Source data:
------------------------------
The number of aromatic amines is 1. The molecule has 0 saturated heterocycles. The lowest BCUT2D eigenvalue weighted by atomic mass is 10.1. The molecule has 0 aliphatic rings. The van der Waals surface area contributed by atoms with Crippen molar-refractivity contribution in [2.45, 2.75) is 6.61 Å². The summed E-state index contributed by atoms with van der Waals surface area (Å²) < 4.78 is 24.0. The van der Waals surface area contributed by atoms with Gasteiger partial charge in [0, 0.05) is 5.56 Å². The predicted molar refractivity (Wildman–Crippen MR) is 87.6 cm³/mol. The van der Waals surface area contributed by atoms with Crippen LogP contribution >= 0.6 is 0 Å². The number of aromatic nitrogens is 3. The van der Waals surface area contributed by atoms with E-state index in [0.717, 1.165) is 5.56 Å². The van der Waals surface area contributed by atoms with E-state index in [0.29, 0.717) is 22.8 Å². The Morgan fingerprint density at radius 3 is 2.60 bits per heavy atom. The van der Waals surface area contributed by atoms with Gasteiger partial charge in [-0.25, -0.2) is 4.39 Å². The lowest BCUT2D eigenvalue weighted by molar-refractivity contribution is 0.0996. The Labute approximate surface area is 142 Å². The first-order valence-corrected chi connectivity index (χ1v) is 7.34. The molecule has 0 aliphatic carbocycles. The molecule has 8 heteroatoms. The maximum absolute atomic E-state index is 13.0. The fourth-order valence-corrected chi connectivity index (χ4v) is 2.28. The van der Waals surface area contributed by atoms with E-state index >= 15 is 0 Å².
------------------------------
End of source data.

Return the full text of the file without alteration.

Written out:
The number of aromatic amines is 1. The molecule has 0 saturated heterocycles. The lowest BCUT2D eigenvalue weighted by atomic mass is 10.1. The molecule has 0 aliphatic rings. The van der Waals surface area contributed by atoms with Crippen molar-refractivity contribution in [2.45, 2.75) is 6.61 Å². The summed E-state index contributed by atoms with van der Waals surface area (Å²) < 4.78 is 24.0. The van der Waals surface area contributed by atoms with Gasteiger partial charge in [0, 0.05) is 5.56 Å². The predicted molar refractivity (Wildman–Crippen MR) is 87.6 cm³/mol. The van der Waals surface area contributed by atoms with Crippen LogP contribution >= 0.6 is 0 Å². The number of aromatic nitrogens is 3. The van der Waals surface area contributed by atoms with E-state index in [0.717, 1.165) is 5.56 Å². The van der Waals surface area contributed by atoms with E-state index in [0.29, 0.717) is 22.8 Å². The Morgan fingerprint density at radius 3 is 2.60 bits per heavy atom. The van der Waals surface area contributed by atoms with Gasteiger partial charge in [-0.25, -0.2) is 4.39 Å². The lowest BCUT2D eigenvalue weighted by molar-refractivity contribution is 0.0996. The Labute approximate surface area is 142 Å². The first-order valence-corrected chi connectivity index (χ1v) is 7.34. The molecule has 0 aliphatic carbocycles. The molecule has 8 heteroatoms. The maximum absolute atomic E-state index is 13.0. The fourth-order valence-corrected chi connectivity index (χ4v) is 2.28. The van der Waals surface area contributed by atoms with E-state index >= 15 is 0 Å².